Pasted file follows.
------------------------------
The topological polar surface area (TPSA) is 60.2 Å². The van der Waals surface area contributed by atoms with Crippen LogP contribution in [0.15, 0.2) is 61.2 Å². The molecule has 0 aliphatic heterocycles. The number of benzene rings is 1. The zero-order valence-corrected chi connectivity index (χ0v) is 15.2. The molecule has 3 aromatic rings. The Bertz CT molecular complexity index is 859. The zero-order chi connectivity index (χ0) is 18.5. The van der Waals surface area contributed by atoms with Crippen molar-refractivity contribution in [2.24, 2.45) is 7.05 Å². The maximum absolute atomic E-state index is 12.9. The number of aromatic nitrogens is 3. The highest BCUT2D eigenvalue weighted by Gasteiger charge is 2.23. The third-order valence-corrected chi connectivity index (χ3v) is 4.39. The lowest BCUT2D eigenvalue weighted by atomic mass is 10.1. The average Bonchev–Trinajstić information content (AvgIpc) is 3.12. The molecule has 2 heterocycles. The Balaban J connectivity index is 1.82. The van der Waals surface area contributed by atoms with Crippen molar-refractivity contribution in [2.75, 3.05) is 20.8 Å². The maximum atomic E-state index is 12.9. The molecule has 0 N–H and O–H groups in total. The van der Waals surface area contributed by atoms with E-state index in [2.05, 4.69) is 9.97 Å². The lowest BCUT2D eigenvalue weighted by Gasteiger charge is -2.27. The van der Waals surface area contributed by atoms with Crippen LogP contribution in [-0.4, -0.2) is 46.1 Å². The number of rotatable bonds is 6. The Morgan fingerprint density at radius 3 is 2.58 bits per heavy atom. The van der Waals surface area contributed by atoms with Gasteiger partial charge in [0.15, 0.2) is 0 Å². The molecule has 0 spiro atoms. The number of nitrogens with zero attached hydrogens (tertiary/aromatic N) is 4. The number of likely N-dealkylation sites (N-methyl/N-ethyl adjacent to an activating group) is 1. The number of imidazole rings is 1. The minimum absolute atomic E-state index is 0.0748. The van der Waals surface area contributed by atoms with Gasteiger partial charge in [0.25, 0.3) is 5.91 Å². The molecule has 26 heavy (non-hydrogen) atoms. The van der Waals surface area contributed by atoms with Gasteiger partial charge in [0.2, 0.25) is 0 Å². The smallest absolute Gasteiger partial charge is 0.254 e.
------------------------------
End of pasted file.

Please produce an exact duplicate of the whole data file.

The topological polar surface area (TPSA) is 60.2 Å². The van der Waals surface area contributed by atoms with Crippen LogP contribution in [0.15, 0.2) is 61.2 Å². The molecule has 0 aliphatic heterocycles. The number of benzene rings is 1. The zero-order valence-corrected chi connectivity index (χ0v) is 15.2. The molecule has 3 aromatic rings. The Bertz CT molecular complexity index is 859. The zero-order chi connectivity index (χ0) is 18.5. The van der Waals surface area contributed by atoms with Crippen molar-refractivity contribution in [2.24, 2.45) is 7.05 Å². The maximum absolute atomic E-state index is 12.9. The number of aromatic nitrogens is 3. The highest BCUT2D eigenvalue weighted by Gasteiger charge is 2.23. The third-order valence-corrected chi connectivity index (χ3v) is 4.39. The lowest BCUT2D eigenvalue weighted by atomic mass is 10.1. The average Bonchev–Trinajstić information content (AvgIpc) is 3.12. The molecule has 2 heterocycles. The Balaban J connectivity index is 1.82. The van der Waals surface area contributed by atoms with Crippen molar-refractivity contribution in [2.75, 3.05) is 20.8 Å². The maximum atomic E-state index is 12.9. The molecule has 0 N–H and O–H groups in total. The van der Waals surface area contributed by atoms with E-state index in [2.05, 4.69) is 9.97 Å². The lowest BCUT2D eigenvalue weighted by Gasteiger charge is -2.27. The van der Waals surface area contributed by atoms with Crippen LogP contribution in [-0.4, -0.2) is 46.1 Å². The number of rotatable bonds is 6. The Morgan fingerprint density at radius 3 is 2.58 bits per heavy atom. The van der Waals surface area contributed by atoms with Gasteiger partial charge in [0.15, 0.2) is 0 Å². The molecule has 0 spiro atoms. The number of nitrogens with zero attached hydrogens (tertiary/aromatic N) is 4. The number of likely N-dealkylation sites (N-methyl/N-ethyl adjacent to an activating group) is 1. The number of imidazole rings is 1. The minimum absolute atomic E-state index is 0.0748. The van der Waals surface area contributed by atoms with Gasteiger partial charge in [0.25, 0.3) is 5.91 Å². The molecule has 26 heavy (non-hydrogen) atoms. The van der Waals surface area contributed by atoms with Gasteiger partial charge in [0.2, 0.25) is 0 Å². The smallest absolute Gasteiger partial charge is 0.254 e.